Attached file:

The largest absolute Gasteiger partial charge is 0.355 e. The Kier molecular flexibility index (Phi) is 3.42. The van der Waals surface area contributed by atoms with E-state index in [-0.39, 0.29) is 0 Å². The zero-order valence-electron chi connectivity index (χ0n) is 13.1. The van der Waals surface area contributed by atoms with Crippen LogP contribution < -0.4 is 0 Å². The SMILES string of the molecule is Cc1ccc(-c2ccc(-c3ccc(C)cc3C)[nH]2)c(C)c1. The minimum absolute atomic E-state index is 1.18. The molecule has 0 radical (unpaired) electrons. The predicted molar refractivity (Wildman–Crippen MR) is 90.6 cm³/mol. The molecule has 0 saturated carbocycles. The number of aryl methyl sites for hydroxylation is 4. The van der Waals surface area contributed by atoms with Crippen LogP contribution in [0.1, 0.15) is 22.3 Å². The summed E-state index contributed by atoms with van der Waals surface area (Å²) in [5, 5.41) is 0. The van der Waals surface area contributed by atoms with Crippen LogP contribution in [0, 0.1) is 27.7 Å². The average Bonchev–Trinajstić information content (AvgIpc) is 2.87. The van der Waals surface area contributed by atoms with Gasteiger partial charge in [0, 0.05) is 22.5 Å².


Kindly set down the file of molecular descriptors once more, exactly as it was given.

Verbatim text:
The largest absolute Gasteiger partial charge is 0.355 e. The Kier molecular flexibility index (Phi) is 3.42. The van der Waals surface area contributed by atoms with E-state index in [-0.39, 0.29) is 0 Å². The zero-order valence-electron chi connectivity index (χ0n) is 13.1. The van der Waals surface area contributed by atoms with Crippen LogP contribution < -0.4 is 0 Å². The SMILES string of the molecule is Cc1ccc(-c2ccc(-c3ccc(C)cc3C)[nH]2)c(C)c1. The minimum absolute atomic E-state index is 1.18. The molecule has 0 radical (unpaired) electrons. The predicted molar refractivity (Wildman–Crippen MR) is 90.6 cm³/mol. The molecule has 0 saturated carbocycles. The number of aryl methyl sites for hydroxylation is 4. The van der Waals surface area contributed by atoms with Crippen LogP contribution in [0.1, 0.15) is 22.3 Å². The summed E-state index contributed by atoms with van der Waals surface area (Å²) in [5, 5.41) is 0. The van der Waals surface area contributed by atoms with Crippen LogP contribution in [0, 0.1) is 27.7 Å². The average Bonchev–Trinajstić information content (AvgIpc) is 2.87. The van der Waals surface area contributed by atoms with Gasteiger partial charge in [0, 0.05) is 22.5 Å².